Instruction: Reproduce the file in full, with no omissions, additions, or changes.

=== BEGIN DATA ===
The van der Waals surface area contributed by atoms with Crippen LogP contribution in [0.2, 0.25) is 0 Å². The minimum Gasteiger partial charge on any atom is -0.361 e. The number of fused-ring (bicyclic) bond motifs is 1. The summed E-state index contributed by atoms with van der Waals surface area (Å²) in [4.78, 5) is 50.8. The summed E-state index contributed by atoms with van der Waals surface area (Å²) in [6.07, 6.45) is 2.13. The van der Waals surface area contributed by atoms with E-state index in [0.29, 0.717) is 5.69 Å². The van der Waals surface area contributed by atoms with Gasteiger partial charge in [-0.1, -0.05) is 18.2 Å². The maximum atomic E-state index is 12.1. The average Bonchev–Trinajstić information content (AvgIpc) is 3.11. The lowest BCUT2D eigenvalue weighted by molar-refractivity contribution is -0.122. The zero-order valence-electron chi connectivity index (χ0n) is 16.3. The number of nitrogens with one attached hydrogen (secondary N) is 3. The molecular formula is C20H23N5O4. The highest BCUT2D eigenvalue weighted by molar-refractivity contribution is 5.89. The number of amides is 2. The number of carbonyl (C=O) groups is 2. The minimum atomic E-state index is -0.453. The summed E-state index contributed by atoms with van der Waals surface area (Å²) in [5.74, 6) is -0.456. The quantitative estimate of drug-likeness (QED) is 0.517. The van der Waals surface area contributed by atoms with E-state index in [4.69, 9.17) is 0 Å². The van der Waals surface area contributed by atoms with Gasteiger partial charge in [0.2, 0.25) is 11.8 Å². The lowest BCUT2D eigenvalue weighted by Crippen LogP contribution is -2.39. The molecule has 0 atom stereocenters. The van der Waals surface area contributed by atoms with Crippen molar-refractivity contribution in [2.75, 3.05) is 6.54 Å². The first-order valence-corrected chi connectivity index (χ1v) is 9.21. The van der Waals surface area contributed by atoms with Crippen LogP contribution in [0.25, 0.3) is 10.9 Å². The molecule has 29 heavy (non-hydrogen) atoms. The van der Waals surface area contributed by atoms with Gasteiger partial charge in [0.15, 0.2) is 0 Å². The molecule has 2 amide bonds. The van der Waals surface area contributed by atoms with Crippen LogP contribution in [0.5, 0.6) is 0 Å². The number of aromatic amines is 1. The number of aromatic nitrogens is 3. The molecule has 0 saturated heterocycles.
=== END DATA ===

The van der Waals surface area contributed by atoms with Crippen LogP contribution in [0.2, 0.25) is 0 Å². The minimum Gasteiger partial charge on any atom is -0.361 e. The number of fused-ring (bicyclic) bond motifs is 1. The summed E-state index contributed by atoms with van der Waals surface area (Å²) in [4.78, 5) is 50.8. The summed E-state index contributed by atoms with van der Waals surface area (Å²) in [6.07, 6.45) is 2.13. The van der Waals surface area contributed by atoms with E-state index in [0.29, 0.717) is 5.69 Å². The van der Waals surface area contributed by atoms with Gasteiger partial charge in [-0.1, -0.05) is 18.2 Å². The maximum atomic E-state index is 12.1. The average Bonchev–Trinajstić information content (AvgIpc) is 3.11. The lowest BCUT2D eigenvalue weighted by molar-refractivity contribution is -0.122. The zero-order valence-electron chi connectivity index (χ0n) is 16.3. The number of nitrogens with one attached hydrogen (secondary N) is 3. The molecular formula is C20H23N5O4. The highest BCUT2D eigenvalue weighted by molar-refractivity contribution is 5.89. The number of amides is 2. The number of carbonyl (C=O) groups is 2. The minimum atomic E-state index is -0.453. The summed E-state index contributed by atoms with van der Waals surface area (Å²) in [5.74, 6) is -0.456. The quantitative estimate of drug-likeness (QED) is 0.517. The van der Waals surface area contributed by atoms with E-state index in [4.69, 9.17) is 0 Å². The van der Waals surface area contributed by atoms with Gasteiger partial charge in [0.2, 0.25) is 11.8 Å². The lowest BCUT2D eigenvalue weighted by Crippen LogP contribution is -2.39. The molecule has 0 atom stereocenters. The van der Waals surface area contributed by atoms with Crippen molar-refractivity contribution in [2.75, 3.05) is 6.54 Å². The first-order valence-corrected chi connectivity index (χ1v) is 9.21. The van der Waals surface area contributed by atoms with Crippen LogP contribution in [0.25, 0.3) is 10.9 Å². The molecule has 29 heavy (non-hydrogen) atoms. The van der Waals surface area contributed by atoms with Gasteiger partial charge in [0.15, 0.2) is 0 Å². The molecule has 2 amide bonds. The van der Waals surface area contributed by atoms with Crippen LogP contribution in [0.5, 0.6) is 0 Å². The number of aromatic amines is 1. The number of aromatic nitrogens is 3. The molecule has 0 saturated heterocycles.